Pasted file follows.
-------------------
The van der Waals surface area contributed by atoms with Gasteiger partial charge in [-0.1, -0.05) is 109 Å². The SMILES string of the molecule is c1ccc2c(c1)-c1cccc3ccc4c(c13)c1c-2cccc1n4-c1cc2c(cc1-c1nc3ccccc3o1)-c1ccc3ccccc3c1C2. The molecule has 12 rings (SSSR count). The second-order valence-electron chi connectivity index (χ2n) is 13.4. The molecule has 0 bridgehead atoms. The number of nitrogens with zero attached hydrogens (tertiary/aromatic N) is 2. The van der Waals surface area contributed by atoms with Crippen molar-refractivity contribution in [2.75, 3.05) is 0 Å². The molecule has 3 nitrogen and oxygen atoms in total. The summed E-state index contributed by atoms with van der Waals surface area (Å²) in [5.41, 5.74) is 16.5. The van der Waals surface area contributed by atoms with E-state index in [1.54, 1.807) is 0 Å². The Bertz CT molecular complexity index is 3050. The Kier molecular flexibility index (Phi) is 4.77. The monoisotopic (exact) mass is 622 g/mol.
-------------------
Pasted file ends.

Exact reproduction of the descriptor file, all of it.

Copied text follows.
The van der Waals surface area contributed by atoms with Gasteiger partial charge in [-0.1, -0.05) is 109 Å². The SMILES string of the molecule is c1ccc2c(c1)-c1cccc3ccc4c(c13)c1c-2cccc1n4-c1cc2c(cc1-c1nc3ccccc3o1)-c1ccc3ccccc3c1C2. The molecule has 12 rings (SSSR count). The second-order valence-electron chi connectivity index (χ2n) is 13.4. The molecule has 0 bridgehead atoms. The number of nitrogens with zero attached hydrogens (tertiary/aromatic N) is 2. The van der Waals surface area contributed by atoms with Crippen molar-refractivity contribution in [2.75, 3.05) is 0 Å². The molecule has 3 nitrogen and oxygen atoms in total. The summed E-state index contributed by atoms with van der Waals surface area (Å²) in [5.41, 5.74) is 16.5. The van der Waals surface area contributed by atoms with E-state index in [1.54, 1.807) is 0 Å². The Bertz CT molecular complexity index is 3050. The Kier molecular flexibility index (Phi) is 4.77. The monoisotopic (exact) mass is 622 g/mol.